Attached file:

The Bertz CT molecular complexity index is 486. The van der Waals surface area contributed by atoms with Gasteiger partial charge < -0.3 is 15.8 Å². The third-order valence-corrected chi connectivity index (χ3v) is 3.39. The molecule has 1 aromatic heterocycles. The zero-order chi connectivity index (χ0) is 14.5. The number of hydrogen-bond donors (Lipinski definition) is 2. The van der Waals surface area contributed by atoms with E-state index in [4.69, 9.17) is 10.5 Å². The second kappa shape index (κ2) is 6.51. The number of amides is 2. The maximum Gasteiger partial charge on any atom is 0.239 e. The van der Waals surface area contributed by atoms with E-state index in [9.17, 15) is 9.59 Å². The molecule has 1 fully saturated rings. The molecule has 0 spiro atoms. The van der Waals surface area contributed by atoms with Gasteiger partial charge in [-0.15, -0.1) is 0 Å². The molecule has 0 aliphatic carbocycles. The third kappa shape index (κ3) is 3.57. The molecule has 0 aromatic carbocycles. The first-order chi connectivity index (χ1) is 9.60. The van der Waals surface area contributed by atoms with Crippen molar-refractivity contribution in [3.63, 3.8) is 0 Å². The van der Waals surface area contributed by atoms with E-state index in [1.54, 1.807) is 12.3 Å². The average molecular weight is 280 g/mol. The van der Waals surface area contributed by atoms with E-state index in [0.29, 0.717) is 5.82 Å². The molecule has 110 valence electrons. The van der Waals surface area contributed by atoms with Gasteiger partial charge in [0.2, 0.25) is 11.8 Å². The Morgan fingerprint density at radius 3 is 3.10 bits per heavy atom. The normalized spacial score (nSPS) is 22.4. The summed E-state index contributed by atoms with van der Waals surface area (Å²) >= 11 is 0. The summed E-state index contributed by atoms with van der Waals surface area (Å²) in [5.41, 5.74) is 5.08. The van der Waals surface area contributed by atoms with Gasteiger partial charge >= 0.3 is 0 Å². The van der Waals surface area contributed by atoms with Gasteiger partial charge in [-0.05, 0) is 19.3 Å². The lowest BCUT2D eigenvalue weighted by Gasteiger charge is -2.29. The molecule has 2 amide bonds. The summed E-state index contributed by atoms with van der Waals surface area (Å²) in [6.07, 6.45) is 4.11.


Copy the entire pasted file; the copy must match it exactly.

The Bertz CT molecular complexity index is 486. The van der Waals surface area contributed by atoms with Gasteiger partial charge < -0.3 is 15.8 Å². The third-order valence-corrected chi connectivity index (χ3v) is 3.39. The molecule has 1 aromatic heterocycles. The zero-order chi connectivity index (χ0) is 14.5. The number of hydrogen-bond donors (Lipinski definition) is 2. The van der Waals surface area contributed by atoms with E-state index in [4.69, 9.17) is 10.5 Å². The second kappa shape index (κ2) is 6.51. The number of amides is 2. The maximum Gasteiger partial charge on any atom is 0.239 e. The van der Waals surface area contributed by atoms with E-state index in [9.17, 15) is 9.59 Å². The molecule has 1 fully saturated rings. The molecule has 0 spiro atoms. The van der Waals surface area contributed by atoms with Gasteiger partial charge in [-0.15, -0.1) is 0 Å². The molecule has 0 aliphatic carbocycles. The third kappa shape index (κ3) is 3.57. The molecule has 0 aromatic carbocycles. The first-order chi connectivity index (χ1) is 9.60. The van der Waals surface area contributed by atoms with Crippen molar-refractivity contribution in [3.63, 3.8) is 0 Å². The van der Waals surface area contributed by atoms with E-state index in [1.54, 1.807) is 12.3 Å². The average molecular weight is 280 g/mol. The van der Waals surface area contributed by atoms with E-state index in [0.29, 0.717) is 5.82 Å². The molecule has 110 valence electrons. The van der Waals surface area contributed by atoms with Gasteiger partial charge in [0.2, 0.25) is 11.8 Å². The Morgan fingerprint density at radius 3 is 3.10 bits per heavy atom. The normalized spacial score (nSPS) is 22.4. The summed E-state index contributed by atoms with van der Waals surface area (Å²) >= 11 is 0. The summed E-state index contributed by atoms with van der Waals surface area (Å²) in [5.41, 5.74) is 5.08. The van der Waals surface area contributed by atoms with Gasteiger partial charge >= 0.3 is 0 Å². The van der Waals surface area contributed by atoms with Gasteiger partial charge in [-0.05, 0) is 19.3 Å². The lowest BCUT2D eigenvalue weighted by Gasteiger charge is -2.29. The molecule has 2 amide bonds. The summed E-state index contributed by atoms with van der Waals surface area (Å²) in [6.07, 6.45) is 4.11.